Artist’s conception of a possible structure for underground liquid reservoirs on Saturn moon’s Titan. Credit: ESA/ATG medialab

So while the balloon would gather high-resolution geographical data of the moon, the lander could conduct seismological surveys that would characterize the thickness of the ice above Titan’s internal water ocean. However, a lander mission would be limited in terms of range, and the surface of Titan presents problems for mobility. This would make multiple landers, or a relocatable lander, the most desired option.

“Potential targets include areas where we can measure solid surface materials, the composition of which is still not well known, Titan’s dune sands, for example,” said Turtle. “Detailed in situ analysis is required to determine their composition.  The lakes and seas are also intriguing; however, in the nearer term (missions arriving in the 2030s) most of those will be in winter darkness.  So, exploring them would likely have to wait until the 2040s.”

This mission concept would also take advantage of several technological advances that have been made in recent years. As Lorenz explained in the course of the presentation:

“Heavier-than-air mobility at Titan is in fact highly efficient, moreover, improvements in autonomous aircraft in the two decades since the CSWG make such exploration a realistic prospect. Multiple in-situ landers delivered by an aerial vehicle like an airplane or a lander with aerial mobility to access multiple sites, would provide the most desirable scientific capability, highly relevant to the themes of origins, workings, and life.”

Updated maps of Titan, based on the Cassini imaging science subsystem. Credit: NASA/JPL/Space Science Institute

Lorenz, Turtle and Barnes will also be presenting these findings at the upcoming 48th Lunar and Planetary Science Conference – which will be taking place from March 20th to 24th in The Woodlands, Texas. There they will be joined by additional members of the Johns Hopkins APL and the University of Idaho, as well as panelists from NASA’s Goddard Space Flight Center, Pennsylvania State University, and Honeybee Robotics.

However, addressing some additional challenges not raised at the 2050 Vision Workshop, they will be presenting a slight twist on their idea. Instead of a balloon and multiple landers, they will present a mission concept involving a “Dragonfly” qaudcopter. This four-rotor vehicle would be able to take advantage of Titan’s thick atmosphere and low gravity to obtain samples and determine the surface composition in multiple geological settings.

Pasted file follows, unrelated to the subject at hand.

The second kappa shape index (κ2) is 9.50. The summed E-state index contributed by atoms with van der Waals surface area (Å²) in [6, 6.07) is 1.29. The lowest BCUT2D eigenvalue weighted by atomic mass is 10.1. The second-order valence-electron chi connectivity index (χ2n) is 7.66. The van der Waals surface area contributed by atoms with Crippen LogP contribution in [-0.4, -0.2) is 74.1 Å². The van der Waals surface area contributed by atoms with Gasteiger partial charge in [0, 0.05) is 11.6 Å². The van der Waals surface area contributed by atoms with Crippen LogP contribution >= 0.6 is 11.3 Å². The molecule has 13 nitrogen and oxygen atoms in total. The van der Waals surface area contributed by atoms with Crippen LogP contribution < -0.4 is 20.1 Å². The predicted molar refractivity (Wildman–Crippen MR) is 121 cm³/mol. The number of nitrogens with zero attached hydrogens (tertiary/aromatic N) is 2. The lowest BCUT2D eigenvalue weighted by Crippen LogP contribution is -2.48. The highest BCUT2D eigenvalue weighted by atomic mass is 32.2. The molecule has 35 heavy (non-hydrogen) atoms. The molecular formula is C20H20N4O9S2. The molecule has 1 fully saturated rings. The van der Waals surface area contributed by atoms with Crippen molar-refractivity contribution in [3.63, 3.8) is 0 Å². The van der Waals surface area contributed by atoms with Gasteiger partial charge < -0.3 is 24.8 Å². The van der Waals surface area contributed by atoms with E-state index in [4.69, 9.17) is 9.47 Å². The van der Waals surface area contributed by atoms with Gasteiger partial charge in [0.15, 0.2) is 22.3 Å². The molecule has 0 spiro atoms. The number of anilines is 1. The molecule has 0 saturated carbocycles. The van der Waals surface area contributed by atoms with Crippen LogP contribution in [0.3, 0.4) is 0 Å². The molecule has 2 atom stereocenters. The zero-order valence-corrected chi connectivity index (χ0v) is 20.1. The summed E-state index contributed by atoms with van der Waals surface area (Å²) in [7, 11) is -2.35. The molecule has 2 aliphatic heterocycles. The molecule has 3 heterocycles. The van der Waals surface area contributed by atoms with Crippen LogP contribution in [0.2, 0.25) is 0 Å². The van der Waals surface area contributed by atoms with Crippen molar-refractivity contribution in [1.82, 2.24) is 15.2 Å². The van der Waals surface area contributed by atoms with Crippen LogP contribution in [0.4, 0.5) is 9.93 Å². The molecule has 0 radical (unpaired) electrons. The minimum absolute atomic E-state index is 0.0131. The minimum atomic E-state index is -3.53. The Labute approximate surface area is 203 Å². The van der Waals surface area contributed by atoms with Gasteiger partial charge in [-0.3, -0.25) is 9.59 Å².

This concept also incorporates a lot of recent advances in technology, which include modern control electronics and advances in commerical unmanned aerial vehicle (UAV) designs. On top of that, a quadcopter would do away with chemically-powered retrorockets and could power-up between flights, giving it a potentially much longer lifespan.

These and other concepts for exploring Saturn’s moon Titan are sure to gain traction in the coming years. Given the many mysteries locked away on this world – with includes abundant water ice, prebiotic chemistry, a methane cycle, and a subsurface ocean that is likely to be a prebiotic environment – it is certainly a popular target for scientific research.

Further Reading: USRA, USRA (2), USRA (3)

Prebiotic Molecules May Form in Exoplanet Atmospheres

Before there was life as we know it, there were molecules. And after many seemingly unlikely steps these molecules underwent a magnificent transition: they became complex systems with the capability to reproduce, pass along information and drive chemical reactions. But the host of steps leading up to this transition has remained one of science’s beloved mysteries.